1. If you need to see the face, don’t write the e-mail. You should always match the bandwidth of your connection with the riskiness of the conversation. If you need lots of visual data in order to ensure your message is being received as intended, wait until you have a high bandwidth connection (e.g., face to face or Facetime to Facetime).

2. If you have to write the e-mail, write it twice. Sometimes, you don’t have the option of delaying the feedback or getting in the same room with the other person (or some equivalent visual connection). In these cases, write the message first to get your content across. Then read it slowly, imagining the other person’s face. Empathize. Try to put yourself in the other person’s swivel chair and imagine how they might feel at each point in your message. Then re-write it with safety in mind. Don’t compromise the content by sugarcoating it or watering it down. Rather, notice those places they may misunderstand your intentions or your respect and clarify what you do and don’t intend for them to hear from you (or see on your face). In less formal relationships, I’ll sometimes describe the facial expression I’m wearing as I write something just to make that clearer!

Imagine me looking grateful as you read this last sentence: Thank you for asking this important question!



Crucial Applications: How to Avoid a Déjà Vu Performance Review

According to our recent poll, 43 percent of employees experienced a déjà vu performance review in 2012—negative performance feedback that surfaces year after year.

Nearly two out of three employees say they’ve received negative feedback, and yet only one out of three has ever made a dramatic change based on this feedback. The research shows the typical performance review cycle includes managers giving employees the same negative feedback year after year with little effect on performance.

One reason performance reviews are largely ineffective is employees lack the ability to put their performance feedback into action. In fact, 87 percent of respondents say they left their review without a plan for how to better meet their managers’ expectations.

Here are seven tips for how employees can make the most of their performance reviews this year:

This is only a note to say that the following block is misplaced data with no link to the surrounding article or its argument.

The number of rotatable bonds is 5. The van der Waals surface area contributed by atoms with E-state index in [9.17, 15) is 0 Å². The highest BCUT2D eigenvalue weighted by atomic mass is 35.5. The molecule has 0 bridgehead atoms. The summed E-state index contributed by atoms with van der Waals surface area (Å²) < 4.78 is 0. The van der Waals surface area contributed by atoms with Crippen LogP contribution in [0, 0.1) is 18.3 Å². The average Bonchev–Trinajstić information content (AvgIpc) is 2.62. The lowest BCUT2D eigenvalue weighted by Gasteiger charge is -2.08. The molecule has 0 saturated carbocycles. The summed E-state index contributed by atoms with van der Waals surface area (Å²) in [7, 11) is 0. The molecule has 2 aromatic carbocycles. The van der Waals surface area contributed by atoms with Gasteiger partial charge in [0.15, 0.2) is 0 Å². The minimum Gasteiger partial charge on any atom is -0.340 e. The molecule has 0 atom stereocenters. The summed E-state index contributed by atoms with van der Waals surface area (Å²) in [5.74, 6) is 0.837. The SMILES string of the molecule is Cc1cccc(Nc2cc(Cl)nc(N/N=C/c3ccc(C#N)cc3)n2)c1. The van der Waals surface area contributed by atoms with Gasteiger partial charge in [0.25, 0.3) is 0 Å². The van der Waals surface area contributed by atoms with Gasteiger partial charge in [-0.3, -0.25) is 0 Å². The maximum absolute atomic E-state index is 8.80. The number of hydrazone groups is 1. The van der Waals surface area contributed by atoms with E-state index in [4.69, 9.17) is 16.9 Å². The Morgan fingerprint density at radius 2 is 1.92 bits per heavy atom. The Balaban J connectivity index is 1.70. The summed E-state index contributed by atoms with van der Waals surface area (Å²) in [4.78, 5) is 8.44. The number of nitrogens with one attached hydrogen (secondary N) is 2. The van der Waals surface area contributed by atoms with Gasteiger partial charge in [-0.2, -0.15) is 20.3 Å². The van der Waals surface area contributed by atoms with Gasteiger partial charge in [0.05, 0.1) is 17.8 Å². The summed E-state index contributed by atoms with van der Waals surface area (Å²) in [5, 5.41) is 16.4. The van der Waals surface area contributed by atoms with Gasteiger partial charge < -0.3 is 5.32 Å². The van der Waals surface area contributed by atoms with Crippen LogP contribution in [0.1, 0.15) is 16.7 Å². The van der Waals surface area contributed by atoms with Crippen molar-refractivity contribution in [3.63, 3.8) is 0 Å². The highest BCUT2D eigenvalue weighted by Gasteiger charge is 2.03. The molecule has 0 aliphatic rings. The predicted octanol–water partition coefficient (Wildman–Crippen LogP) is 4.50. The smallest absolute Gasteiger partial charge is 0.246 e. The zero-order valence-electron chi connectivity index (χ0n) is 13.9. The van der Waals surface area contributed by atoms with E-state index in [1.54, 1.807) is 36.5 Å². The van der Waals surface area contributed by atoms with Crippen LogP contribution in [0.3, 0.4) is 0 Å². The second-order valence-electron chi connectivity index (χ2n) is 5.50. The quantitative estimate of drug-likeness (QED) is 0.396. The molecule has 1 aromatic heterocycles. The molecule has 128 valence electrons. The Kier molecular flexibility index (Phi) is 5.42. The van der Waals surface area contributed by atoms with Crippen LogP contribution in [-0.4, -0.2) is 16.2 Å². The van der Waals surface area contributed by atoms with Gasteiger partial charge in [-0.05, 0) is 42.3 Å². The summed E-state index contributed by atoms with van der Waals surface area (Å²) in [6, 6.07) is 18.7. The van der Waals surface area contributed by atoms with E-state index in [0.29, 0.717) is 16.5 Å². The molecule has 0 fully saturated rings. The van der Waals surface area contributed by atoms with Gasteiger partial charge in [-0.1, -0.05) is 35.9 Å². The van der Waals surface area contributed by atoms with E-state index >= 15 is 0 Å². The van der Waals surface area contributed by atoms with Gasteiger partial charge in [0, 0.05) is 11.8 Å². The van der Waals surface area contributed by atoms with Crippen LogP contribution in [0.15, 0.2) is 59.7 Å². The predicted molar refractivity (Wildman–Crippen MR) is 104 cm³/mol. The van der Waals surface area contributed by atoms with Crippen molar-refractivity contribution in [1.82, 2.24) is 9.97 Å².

1. Ask for detailed feedback. Specific, behavioral feedback of both your accomplishments and challenges allows you to know the exact behaviors to replicate and change. After receiving detailed feedback, let your manager know you’re eager to learn and improve.

2. Visit your default future. Motivate yourself to change by visiting your “default future”—the career you’ll be stuck with if you fail to improve performance and are repeatedly passed up for promotion.

3. Invest in professional development. New habits always require new skills. Actively develop the skills you need to be viewed as a top performer through training, workshops, or books—but make sure this is only one part of a bigger change strategy.

4. Find a mentor. Changing habits requires help. Find a trusted mentor to encourage your progression and help you navigate the career development opportunities that exist within the organization.

5. Put skin in the game. Tie your performance to your compensation such as making your year-end bonus dependent on your ability to hit your improvement goals. Or set aside a portion of each paycheck. If you hit your goals, reward yourself at the end of the year. If you fall short, make out a check to a political party you oppose.

6. Control your workspace. Make your new habits easier by enlisting the power of your surroundings. If you’d benefit from close association with another team, ask to move offices. When possible, turn off electronic interruptions that keep you from being as productive as you need to be to move ahead.

7. Let your manager see your advances. Eagerly continue on the path to high performance. Nothing heals the wounds of disappointment like surprising and delighting your manager in the future.

Register today to join New York Times bestselling author David Maxfield for a 40-minute webinar where he’ll share important insights from our recent research study, as well as applicable tips for making sure you don’t get caught in a negative review cycle.